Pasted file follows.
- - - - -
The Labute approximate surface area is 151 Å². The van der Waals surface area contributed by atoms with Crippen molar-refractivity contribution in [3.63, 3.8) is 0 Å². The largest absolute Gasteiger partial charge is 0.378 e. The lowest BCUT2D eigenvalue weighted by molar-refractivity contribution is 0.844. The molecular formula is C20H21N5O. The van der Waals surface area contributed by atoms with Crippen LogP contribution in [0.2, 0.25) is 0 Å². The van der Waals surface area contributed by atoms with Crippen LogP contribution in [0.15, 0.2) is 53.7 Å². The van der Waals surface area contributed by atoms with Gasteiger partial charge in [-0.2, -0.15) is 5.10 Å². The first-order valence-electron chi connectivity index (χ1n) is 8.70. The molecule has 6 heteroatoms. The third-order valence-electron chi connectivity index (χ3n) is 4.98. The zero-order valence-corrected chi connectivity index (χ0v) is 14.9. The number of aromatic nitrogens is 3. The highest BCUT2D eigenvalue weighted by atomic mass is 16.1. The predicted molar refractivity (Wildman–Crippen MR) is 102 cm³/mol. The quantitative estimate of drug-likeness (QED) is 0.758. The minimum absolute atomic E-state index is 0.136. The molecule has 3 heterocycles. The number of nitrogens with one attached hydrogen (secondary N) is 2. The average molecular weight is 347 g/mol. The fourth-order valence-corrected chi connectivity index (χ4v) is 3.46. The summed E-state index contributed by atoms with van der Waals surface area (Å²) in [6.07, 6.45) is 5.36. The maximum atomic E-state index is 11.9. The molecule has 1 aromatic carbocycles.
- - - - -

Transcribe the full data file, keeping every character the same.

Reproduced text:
The Labute approximate surface area is 151 Å². The van der Waals surface area contributed by atoms with Crippen molar-refractivity contribution in [3.63, 3.8) is 0 Å². The largest absolute Gasteiger partial charge is 0.378 e. The lowest BCUT2D eigenvalue weighted by molar-refractivity contribution is 0.844. The molecular formula is C20H21N5O. The van der Waals surface area contributed by atoms with Crippen LogP contribution in [0.2, 0.25) is 0 Å². The van der Waals surface area contributed by atoms with Crippen LogP contribution in [0.15, 0.2) is 53.7 Å². The van der Waals surface area contributed by atoms with Gasteiger partial charge in [-0.2, -0.15) is 5.10 Å². The first-order valence-electron chi connectivity index (χ1n) is 8.70. The molecule has 6 heteroatoms. The third-order valence-electron chi connectivity index (χ3n) is 4.98. The zero-order valence-corrected chi connectivity index (χ0v) is 14.9. The number of aromatic nitrogens is 3. The highest BCUT2D eigenvalue weighted by atomic mass is 16.1. The predicted molar refractivity (Wildman–Crippen MR) is 102 cm³/mol. The quantitative estimate of drug-likeness (QED) is 0.758. The minimum absolute atomic E-state index is 0.136. The molecule has 3 heterocycles. The number of nitrogens with one attached hydrogen (secondary N) is 2. The average molecular weight is 347 g/mol. The fourth-order valence-corrected chi connectivity index (χ4v) is 3.46. The summed E-state index contributed by atoms with van der Waals surface area (Å²) in [6.07, 6.45) is 5.36. The maximum atomic E-state index is 11.9. The molecule has 1 aromatic carbocycles.